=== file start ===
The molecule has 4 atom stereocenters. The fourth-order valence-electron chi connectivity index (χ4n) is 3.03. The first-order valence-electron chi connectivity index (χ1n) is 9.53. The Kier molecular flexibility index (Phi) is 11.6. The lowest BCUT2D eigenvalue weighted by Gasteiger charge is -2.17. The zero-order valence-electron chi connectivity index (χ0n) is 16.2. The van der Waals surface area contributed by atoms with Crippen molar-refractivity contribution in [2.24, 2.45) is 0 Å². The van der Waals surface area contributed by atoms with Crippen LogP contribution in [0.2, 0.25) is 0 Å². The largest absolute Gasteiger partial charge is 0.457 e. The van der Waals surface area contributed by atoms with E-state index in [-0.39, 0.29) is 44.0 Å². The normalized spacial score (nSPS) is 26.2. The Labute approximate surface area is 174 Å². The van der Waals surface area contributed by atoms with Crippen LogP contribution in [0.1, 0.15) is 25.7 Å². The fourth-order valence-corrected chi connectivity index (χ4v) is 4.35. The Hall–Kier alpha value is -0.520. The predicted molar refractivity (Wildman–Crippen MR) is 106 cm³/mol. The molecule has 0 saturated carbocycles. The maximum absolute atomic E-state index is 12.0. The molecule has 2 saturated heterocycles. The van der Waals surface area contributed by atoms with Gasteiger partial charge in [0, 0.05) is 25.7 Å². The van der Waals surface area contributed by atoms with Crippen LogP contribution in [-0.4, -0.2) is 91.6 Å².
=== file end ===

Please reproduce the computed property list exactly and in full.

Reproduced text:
The molecule has 4 atom stereocenters. The fourth-order valence-electron chi connectivity index (χ4n) is 3.03. The first-order valence-electron chi connectivity index (χ1n) is 9.53. The Kier molecular flexibility index (Phi) is 11.6. The lowest BCUT2D eigenvalue weighted by Gasteiger charge is -2.17. The zero-order valence-electron chi connectivity index (χ0n) is 16.2. The van der Waals surface area contributed by atoms with Crippen molar-refractivity contribution in [2.24, 2.45) is 0 Å². The van der Waals surface area contributed by atoms with Crippen LogP contribution in [0.2, 0.25) is 0 Å². The largest absolute Gasteiger partial charge is 0.457 e. The van der Waals surface area contributed by atoms with E-state index in [-0.39, 0.29) is 44.0 Å². The normalized spacial score (nSPS) is 26.2. The Labute approximate surface area is 174 Å². The van der Waals surface area contributed by atoms with Crippen LogP contribution in [0.1, 0.15) is 25.7 Å². The fourth-order valence-corrected chi connectivity index (χ4v) is 4.35. The Hall–Kier alpha value is -0.520. The predicted molar refractivity (Wildman–Crippen MR) is 106 cm³/mol. The molecule has 0 saturated carbocycles. The maximum absolute atomic E-state index is 12.0. The molecule has 2 saturated heterocycles. The van der Waals surface area contributed by atoms with Gasteiger partial charge in [0, 0.05) is 25.7 Å². The van der Waals surface area contributed by atoms with Crippen LogP contribution in [-0.4, -0.2) is 91.6 Å².